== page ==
Bea said...

There are two "materials recovery facilities" beside my home, which is itself fronting the local gym, restaurant, business center, and karaoke bar. While it is not exactly a place where people go to hang out, there is substantial bumming around outside it.

People are forever coming round by foot, in cars, or by tricycles to deposit their garbage. You are likely to pop in if you want to look for a gate, an old crate, or some barrels. Sometimes people at the restaurant pop by to "see what's there". Recently we procured an antique bird bath.

At malls these days (some of our last remaining bits of "public space" for leisure here), there are "waste markets" where people bring their old appliances and batteries, trade old paper for new, etc. in between shopping.

Not to the level you speak of, but a different perspective perhaps.

Anonymous said...

Trafigura is a revolting company, but its Swiss based, not British. It's a spin-off operation deriving from activities by the American Mark Rich, the criminal pardoned on Bill Clinton's last day in office (useful to have such powerful friends).

Its been involved in dubious dumping activities right from its inception. Proof, given that it trades out of 36 countries, that the supply of sociopaths that would wish to work in such a company is worldwide. A fine advert for globalisation.


Will said...

Bea - that's not far off what I mean. It needn't be a place where people want to spend their evenings, but it could play a role similar to "going to market" pre-supermarket/online shopping - a venue for social interaction, somewhere where you might run into a friend or a neighbour, and where there's always something unexpected and new. That's possibly very naive and optimistic, but it helps to have a bit of naive optimism when thinking about areas of human misery like this. Malls could be bases for this, but it would be better if they weren't car-reliant venues. I reviewed a good book recently called "Big Box Reuse", which looked at alternative uses for redundant Wal-Marts - one was a flea market.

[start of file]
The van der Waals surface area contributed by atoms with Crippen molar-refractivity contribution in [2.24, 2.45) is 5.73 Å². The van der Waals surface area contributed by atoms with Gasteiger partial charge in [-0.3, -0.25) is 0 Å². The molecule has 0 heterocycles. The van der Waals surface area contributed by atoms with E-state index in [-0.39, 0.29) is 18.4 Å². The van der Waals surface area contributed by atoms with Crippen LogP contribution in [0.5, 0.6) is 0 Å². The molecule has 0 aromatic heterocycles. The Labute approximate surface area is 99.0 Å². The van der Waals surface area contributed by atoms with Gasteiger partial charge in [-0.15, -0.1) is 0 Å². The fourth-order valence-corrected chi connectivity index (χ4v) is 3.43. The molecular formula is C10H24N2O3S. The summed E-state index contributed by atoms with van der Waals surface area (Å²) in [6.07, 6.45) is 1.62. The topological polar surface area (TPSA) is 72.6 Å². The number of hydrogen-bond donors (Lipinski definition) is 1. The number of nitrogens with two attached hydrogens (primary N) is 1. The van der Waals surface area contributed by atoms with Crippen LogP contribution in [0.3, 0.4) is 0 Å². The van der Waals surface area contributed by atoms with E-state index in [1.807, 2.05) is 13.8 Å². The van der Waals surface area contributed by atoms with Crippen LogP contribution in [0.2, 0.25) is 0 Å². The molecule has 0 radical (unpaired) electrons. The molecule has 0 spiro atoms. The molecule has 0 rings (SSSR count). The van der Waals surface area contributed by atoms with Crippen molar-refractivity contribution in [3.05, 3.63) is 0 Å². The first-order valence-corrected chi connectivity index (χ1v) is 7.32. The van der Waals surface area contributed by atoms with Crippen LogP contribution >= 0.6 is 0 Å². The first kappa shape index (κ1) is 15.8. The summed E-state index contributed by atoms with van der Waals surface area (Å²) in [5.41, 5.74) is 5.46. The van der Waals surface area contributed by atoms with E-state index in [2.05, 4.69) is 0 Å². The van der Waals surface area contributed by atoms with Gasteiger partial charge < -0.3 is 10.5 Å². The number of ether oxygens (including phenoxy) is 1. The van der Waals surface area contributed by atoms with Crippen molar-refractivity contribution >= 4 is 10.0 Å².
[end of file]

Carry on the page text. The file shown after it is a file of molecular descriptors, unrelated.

J - I've made a correction, thanks for pointing that out. I was thinking that it was a surprise that the word "racism" wasn't being used to describe Trafigura's attitude to Africa and Africans - they clearly considered a place where they could do as they please, seeing its inhabitants (later, the claimants) as non-people. But maybe they are just sociopaths, and if they thought they could get away with it cheaply in Chelsea, or Zurich, they would do it there. Equal-opportunity sociopaths.

Anonymous said...

"if they thought they could get away with it cheaply in Chelsea, or Zurich, they would do it there."

I think that is true. The question of ownership or nationality is very interesting here. This company is Swiss-based (merely a flag of convenience) but based across the globe. The MD was educated in Melbourne and bases himself (I think) in Canada. These companies don't really belong to anyone, sitting above national boundaries. Governments and politicians court them, not the other way round.

After all, isn't much of what we're seeing at the moment in the financial sector a stripping of assets from anywhere convenient in favour of people who see themselves as being beyond national allegiance? For all the faux-patriotic posturing of London city workers, how many of them feel a link to Britain, and in particular, a link to other British people? No sense of responsibility at all. Pensions? Strip them. Assets? Strip them. Taxes? Avoid them.

Would they dump in Chelsea? Of course, no problem. If it caused a stink (lliterally or metaphorically) they'd just move somewhere else. No loyalties except to the source of revenue; no sense of place; no sense of responsibility.

The lesson of recent history is that everything is up for grabs. The choice of who to exploit is simply down to expediency.


Will said...

It's interesting to compare the media treatment of the rich when they threaten to leave the country to the media treatment of a one-day strike by public service workers. One group should be appeased; the other group is holding the country to ransom. It's unpatriotic, that's what it is.

There does appear to be an unlimited supply of sociopaths to work in these formations of radical wealth redistribution.